New Jersey Dems want all schools to test water for lead

A U.S. Government Accountability Office survey polled school districts across the country on testing for lead in drinking water in 2017. Fewer than half of those surveyed did testing; of those that did, more than a third found elevated levels. (Bigstock/Kelpfish)

A U.S. Government Accountability Office survey polled school districts across the country on testing for lead in drinking water in 2017. Fewer than half of those surveyed did testing; of those that did, more than a third found elevated levels. (Bigstock/Kelpfish)

A bill proposed by Democrats in the New Jersey’s Senate would require all schools in the state to test drinking water for lead contamination.

Lead is coming from the pipes that carry water into the schools, said Senate President Steve Sweeney.

“You have schools in Newark that were built back when Lincoln was president. There was lead when they put the pipes together,” he said Monday. “We know we have a problem, but the costs of not poisoning our children, you can’t worry about that, and we have the ability to fund it.”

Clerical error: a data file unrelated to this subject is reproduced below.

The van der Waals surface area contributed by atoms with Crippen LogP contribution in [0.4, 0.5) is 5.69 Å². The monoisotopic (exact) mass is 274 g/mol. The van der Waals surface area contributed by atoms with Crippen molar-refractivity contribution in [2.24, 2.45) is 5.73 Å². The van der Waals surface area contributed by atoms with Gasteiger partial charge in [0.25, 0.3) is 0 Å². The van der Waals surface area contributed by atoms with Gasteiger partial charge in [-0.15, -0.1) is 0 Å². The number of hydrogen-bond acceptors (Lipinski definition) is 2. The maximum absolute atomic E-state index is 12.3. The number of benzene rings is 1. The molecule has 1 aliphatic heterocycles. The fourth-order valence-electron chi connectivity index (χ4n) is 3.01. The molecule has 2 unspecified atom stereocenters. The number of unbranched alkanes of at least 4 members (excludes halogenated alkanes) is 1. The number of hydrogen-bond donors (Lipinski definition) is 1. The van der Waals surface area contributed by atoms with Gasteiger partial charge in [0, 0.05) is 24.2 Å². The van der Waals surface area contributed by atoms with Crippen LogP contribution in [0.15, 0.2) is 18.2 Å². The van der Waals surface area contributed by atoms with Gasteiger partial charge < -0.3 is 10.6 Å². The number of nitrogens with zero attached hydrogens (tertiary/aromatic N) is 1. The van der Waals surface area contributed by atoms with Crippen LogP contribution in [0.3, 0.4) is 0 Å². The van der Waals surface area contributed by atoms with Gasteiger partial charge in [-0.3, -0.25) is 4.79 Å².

Sen. Teresa Ruiz said the legislation would allocate $3 million from the state to reimburse school districts for the testing. Another $20 million from the Clean Energy Fund would cover installation of  a water filter or treatment device to remove lead from school water fountains and sinks.

“The Clean Energy Fund is projected to have a fund balance of $147 million,” said Ruiz, D-Essex. “So when we think of appropriating $20 million in a proactive measure to put filters on sources that can come into a child’s body, it’s certainly something that seems very easy when you do the math.”

It’s a public health crisis that can no longer be ignored, added Sen. Ron Rice, also D-Essex.

“The reason we need to look at everything is primarily because older cities with older buildings, the majority of them I can almost guarantee you, have lead problems and may not be aware and taking care of it,” he said.

Eventually, Sweeney said, old pipes carrying water into schools will have to be replaced. Preventing lead poisoning will be worth the cost.

“It’s expensive, but poisoning children, you can’t justify because it costs too much to replace the pipes that we know have lead in them,” said Sweeney, D-Gloucester, adding that low-interest loans are available to help schools pay for replacing the water infrastructure in older school buildings.

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